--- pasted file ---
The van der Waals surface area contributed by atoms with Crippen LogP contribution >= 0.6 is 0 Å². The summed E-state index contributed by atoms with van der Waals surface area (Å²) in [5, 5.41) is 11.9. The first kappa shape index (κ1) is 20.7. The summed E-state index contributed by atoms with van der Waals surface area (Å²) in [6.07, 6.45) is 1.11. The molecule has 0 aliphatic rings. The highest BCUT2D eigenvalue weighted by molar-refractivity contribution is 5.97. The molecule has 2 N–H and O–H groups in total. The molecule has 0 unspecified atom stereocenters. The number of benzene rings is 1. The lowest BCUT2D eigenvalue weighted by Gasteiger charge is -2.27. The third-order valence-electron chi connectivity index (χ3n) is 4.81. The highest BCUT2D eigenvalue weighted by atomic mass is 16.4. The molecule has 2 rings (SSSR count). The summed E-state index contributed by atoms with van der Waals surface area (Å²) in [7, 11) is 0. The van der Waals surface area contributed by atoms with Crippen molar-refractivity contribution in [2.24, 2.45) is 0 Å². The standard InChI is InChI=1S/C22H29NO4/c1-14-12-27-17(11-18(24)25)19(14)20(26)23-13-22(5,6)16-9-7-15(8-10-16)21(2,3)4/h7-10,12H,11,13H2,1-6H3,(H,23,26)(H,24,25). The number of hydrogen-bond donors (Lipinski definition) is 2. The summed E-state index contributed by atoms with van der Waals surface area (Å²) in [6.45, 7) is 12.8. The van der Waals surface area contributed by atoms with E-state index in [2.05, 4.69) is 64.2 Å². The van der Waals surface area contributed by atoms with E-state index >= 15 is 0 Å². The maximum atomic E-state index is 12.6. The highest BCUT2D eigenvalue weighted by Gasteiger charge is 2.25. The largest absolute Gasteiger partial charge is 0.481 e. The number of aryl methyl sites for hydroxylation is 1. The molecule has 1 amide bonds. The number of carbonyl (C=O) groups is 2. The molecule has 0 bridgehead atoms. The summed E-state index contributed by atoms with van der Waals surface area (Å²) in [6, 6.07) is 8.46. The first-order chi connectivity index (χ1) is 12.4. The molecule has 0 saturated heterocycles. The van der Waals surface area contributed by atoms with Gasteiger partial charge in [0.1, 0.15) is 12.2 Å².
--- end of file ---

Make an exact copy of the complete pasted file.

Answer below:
The van der Waals surface area contributed by atoms with Crippen LogP contribution >= 0.6 is 0 Å². The summed E-state index contributed by atoms with van der Waals surface area (Å²) in [5, 5.41) is 11.9. The first kappa shape index (κ1) is 20.7. The summed E-state index contributed by atoms with van der Waals surface area (Å²) in [6.07, 6.45) is 1.11. The molecule has 0 aliphatic rings. The highest BCUT2D eigenvalue weighted by molar-refractivity contribution is 5.97. The molecule has 2 N–H and O–H groups in total. The molecule has 0 unspecified atom stereocenters. The number of benzene rings is 1. The lowest BCUT2D eigenvalue weighted by Gasteiger charge is -2.27. The third-order valence-electron chi connectivity index (χ3n) is 4.81. The highest BCUT2D eigenvalue weighted by atomic mass is 16.4. The molecule has 2 rings (SSSR count). The summed E-state index contributed by atoms with van der Waals surface area (Å²) in [7, 11) is 0. The van der Waals surface area contributed by atoms with Crippen molar-refractivity contribution in [2.24, 2.45) is 0 Å². The standard InChI is InChI=1S/C22H29NO4/c1-14-12-27-17(11-18(24)25)19(14)20(26)23-13-22(5,6)16-9-7-15(8-10-16)21(2,3)4/h7-10,12H,11,13H2,1-6H3,(H,23,26)(H,24,25). The number of hydrogen-bond donors (Lipinski definition) is 2. The summed E-state index contributed by atoms with van der Waals surface area (Å²) in [6.45, 7) is 12.8. The van der Waals surface area contributed by atoms with E-state index in [2.05, 4.69) is 64.2 Å². The van der Waals surface area contributed by atoms with E-state index >= 15 is 0 Å². The maximum atomic E-state index is 12.6. The highest BCUT2D eigenvalue weighted by Gasteiger charge is 2.25. The largest absolute Gasteiger partial charge is 0.481 e. The number of aryl methyl sites for hydroxylation is 1. The molecule has 1 amide bonds. The number of carbonyl (C=O) groups is 2. The molecule has 0 bridgehead atoms. The summed E-state index contributed by atoms with van der Waals surface area (Å²) in [6, 6.07) is 8.46. The first-order chi connectivity index (χ1) is 12.4. The molecule has 0 saturated heterocycles. The van der Waals surface area contributed by atoms with Gasteiger partial charge in [0.1, 0.15) is 12.2 Å².